(Libby Purves’s review ran in the Times of London, 6/8.)
In the foyer they are selling Love Story themed tissues. Smart move. The late Erich Segal, who hit the jackpot with his first novel and the iconic 1970 film, jerked a mean tear. He was my husband’s mentor for a TV programme about romantic fiction. “If you get stuck,” sighed the wry, scholarly Segal, “You can always kill a puppy.”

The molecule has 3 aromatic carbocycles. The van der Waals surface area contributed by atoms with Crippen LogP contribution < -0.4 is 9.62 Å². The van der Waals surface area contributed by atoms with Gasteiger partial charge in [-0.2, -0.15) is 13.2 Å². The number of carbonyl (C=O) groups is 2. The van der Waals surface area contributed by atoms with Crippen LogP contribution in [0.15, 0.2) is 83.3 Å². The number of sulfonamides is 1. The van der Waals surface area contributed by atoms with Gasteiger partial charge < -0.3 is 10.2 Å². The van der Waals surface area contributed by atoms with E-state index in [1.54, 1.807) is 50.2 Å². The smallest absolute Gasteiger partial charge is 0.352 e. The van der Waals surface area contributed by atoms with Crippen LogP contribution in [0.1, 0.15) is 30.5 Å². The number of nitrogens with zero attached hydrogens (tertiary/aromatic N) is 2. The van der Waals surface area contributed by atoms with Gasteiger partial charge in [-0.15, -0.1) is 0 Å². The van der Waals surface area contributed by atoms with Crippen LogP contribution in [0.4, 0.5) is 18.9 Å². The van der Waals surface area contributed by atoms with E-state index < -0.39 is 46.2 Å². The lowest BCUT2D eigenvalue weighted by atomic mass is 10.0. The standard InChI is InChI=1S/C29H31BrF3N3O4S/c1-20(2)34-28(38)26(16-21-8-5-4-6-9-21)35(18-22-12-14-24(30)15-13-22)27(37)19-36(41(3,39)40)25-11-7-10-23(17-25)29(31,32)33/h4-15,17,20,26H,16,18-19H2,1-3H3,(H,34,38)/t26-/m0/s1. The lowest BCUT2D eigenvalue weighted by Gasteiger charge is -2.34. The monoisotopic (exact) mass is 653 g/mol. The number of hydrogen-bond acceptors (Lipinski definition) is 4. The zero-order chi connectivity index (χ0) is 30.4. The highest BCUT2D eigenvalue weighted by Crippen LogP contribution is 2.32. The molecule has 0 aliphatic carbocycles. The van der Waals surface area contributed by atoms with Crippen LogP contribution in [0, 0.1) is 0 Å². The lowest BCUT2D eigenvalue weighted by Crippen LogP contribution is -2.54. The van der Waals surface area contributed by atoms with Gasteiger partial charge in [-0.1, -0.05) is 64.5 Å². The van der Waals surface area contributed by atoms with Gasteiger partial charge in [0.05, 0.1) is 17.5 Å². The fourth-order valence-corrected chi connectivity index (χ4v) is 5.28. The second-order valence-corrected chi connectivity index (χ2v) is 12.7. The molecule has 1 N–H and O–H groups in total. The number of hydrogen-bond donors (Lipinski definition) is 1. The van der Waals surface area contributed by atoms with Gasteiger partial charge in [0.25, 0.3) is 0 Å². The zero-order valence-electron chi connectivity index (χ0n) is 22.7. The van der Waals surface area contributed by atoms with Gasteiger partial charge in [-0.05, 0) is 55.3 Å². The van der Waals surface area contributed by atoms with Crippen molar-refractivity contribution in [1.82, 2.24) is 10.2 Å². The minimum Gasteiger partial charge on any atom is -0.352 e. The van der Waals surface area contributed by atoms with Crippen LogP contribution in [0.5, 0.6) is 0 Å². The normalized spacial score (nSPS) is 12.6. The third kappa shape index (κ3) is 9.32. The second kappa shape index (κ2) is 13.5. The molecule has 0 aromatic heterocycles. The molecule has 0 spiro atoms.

But however lethally misleading the famous line about love meaning never having to say you’re sorry, the story has legs. Mawkishness is counteracted by the timeless theme of defiant youth and the astringent stroppiness of the working-class heroine Jenny Cavilleri, taking on her preppy boy-man and slapping him about verbally until he grows up. Even if the final, involuntary lesson she gives him is in accepting her death.
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